We have had an excellent response from young people and their supporters in Cambridge, St Ives, Ely, Soham, Haverhill and Saffron Walden, but we are sure there are more fantastic young people out there doing things for others.
As a quick reminder here are just some of the categories for which Clydesdale Bank has put up £2,000 in prize money to be shared between winning young people and their supporting organisations:
Caring for family members who may be ill, disabled or have a problem; raising money for charity and other good causes; helping run a club or other organisation; working with disabled, ill or elderly people; looking after abandoned or neglected animals; mentoring or supporting someone through a difficult time; doing volunteer work on a project at home or abroad; showing a spirit in adversity that is an example to others.
Nominations can be made online at www.yopey.org http://www.yopey.org just click on the Cambridge Yopey logo or write to Young People of the Year, PO Box 103, Hare Street, Ware SG9 0XD for a paper form.
Hills Road, Cambridge
Don't trust developers
LIKE many thousands of local residents, East Cambs District Council, Cambridgeshire County Council and 10 local parish councils, I am totally opposed to this scheme which proposes 5,000 new homes between Stretham and Wilburton (with a provision for a further 3,000), dwarfing Ely and swallowing up the neighbouring villages.
Even those who do not object to the scheme itself, might change their opinion if they knew more about the development company - building giant Multiplex/Stannifer.
Although ECDC voted against its planning application in January, Multiplex have said they will contest this decision at appeal. The development is set to take 20 years to complete. Do we really want this sort of company in our neighbourhood for that amount of time?
Many readers will have heard about the farcical goings on during the development of the new Wembley Stadium... the company building the stadium was Multiplex, of course.
There have been numerous problems with this project, delays, sackings, strikes and disputes among contractors which has led to a doubling of the total bill (£160 million has come from the public purse) and has threatened the financial viability of Multiplex. The current bill for Wembley stands at £757 million compared to the £300 million for Stadium Australia (also a Multiplex project).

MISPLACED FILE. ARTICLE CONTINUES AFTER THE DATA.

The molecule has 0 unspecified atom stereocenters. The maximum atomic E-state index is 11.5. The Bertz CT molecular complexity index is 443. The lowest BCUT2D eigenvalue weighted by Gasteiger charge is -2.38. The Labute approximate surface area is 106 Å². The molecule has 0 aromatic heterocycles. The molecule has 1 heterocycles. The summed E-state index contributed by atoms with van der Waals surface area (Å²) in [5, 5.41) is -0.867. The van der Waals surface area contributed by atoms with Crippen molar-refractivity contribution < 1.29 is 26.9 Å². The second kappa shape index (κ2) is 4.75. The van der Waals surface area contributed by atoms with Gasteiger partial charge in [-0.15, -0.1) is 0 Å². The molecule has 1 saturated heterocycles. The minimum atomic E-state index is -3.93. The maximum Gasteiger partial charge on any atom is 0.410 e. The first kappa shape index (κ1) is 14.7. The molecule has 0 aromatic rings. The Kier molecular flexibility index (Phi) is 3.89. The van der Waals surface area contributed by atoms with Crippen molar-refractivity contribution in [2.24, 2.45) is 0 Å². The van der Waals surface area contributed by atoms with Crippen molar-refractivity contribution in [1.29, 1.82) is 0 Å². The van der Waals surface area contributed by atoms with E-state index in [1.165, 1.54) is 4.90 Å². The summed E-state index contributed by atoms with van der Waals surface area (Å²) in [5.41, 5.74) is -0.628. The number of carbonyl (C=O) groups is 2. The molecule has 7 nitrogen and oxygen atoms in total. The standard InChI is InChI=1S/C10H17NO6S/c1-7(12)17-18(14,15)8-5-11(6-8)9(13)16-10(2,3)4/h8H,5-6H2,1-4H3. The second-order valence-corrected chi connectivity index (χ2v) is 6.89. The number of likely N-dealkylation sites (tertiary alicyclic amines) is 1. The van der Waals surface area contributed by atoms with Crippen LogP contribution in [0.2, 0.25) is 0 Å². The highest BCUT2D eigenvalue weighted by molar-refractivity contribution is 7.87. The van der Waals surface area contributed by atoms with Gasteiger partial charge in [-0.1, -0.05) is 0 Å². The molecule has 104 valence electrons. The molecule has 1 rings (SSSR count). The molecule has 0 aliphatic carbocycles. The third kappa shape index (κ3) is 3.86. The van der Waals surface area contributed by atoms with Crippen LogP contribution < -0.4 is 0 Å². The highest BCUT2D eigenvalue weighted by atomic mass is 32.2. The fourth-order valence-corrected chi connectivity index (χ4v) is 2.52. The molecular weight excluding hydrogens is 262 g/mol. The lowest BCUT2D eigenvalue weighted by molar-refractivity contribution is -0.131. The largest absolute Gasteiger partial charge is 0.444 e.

If Multiplex were to get ECDC's decision overturned by the office of the deputy prime minister, what are the chances they will honour their promises of new schools and a health centre? Will they ensure these facilities are appropriately staffed? Unlikely, given their performance with the Wembley Stadium, and even if they do, it is likely that these will be built towards the end of this 20-year development, and in the mean time our local schools and surgeries will have to cope with the influx of new residents.
Even if you believe Multiplex's claims that they can improve the traffic flow on the A10 to cope with the additional traffic generated by the project, do we really want to put up with the building chaos, delays, ever-changing project end dates?
If Multiplex are not good enough to build our national sporting venues, they are not good enough to be trusted with our local area.
Skate park will deteriorate
THE skate park on the Paradise field was first opened in May 1999; it is now a stinking eyesore.
The city council who are responsible for the maintenance and upkeep of all recreation equipment have let this skate park fall into its present sorry state in less than seven years. Is this what the residents of in and around St John's Road will have to look forward to in the same time span.
The council are prepared to spend £80,000 on the new facilities at St John's Road, if the same controls exist, and going by the council's past record of maintaining the present facility, they will have wasted in excess of £11,000 a year.
The mayor Cllr Bryant Watson has said that he wants to turn the St John's Road playing field into the "best in the district", but how can we believe that?
Unsupervised outdoor skate parks are no magic bullets against bad behaviour and vandalism, as many local types of council throughout the country have discovered to their cost and embarrassment.
The city council together with the youth council have taken outdated and dinosaur views of the whole project and should be looking towards the future if they really want to help the young of this city.
They should put their heads together and campaign for a purpose-built versatile multi-use indoor facility with adjustable, portable ramps to cater for all skill levels. When not in use the facility could be used for other activities.
JOHN NICHOLAS by email.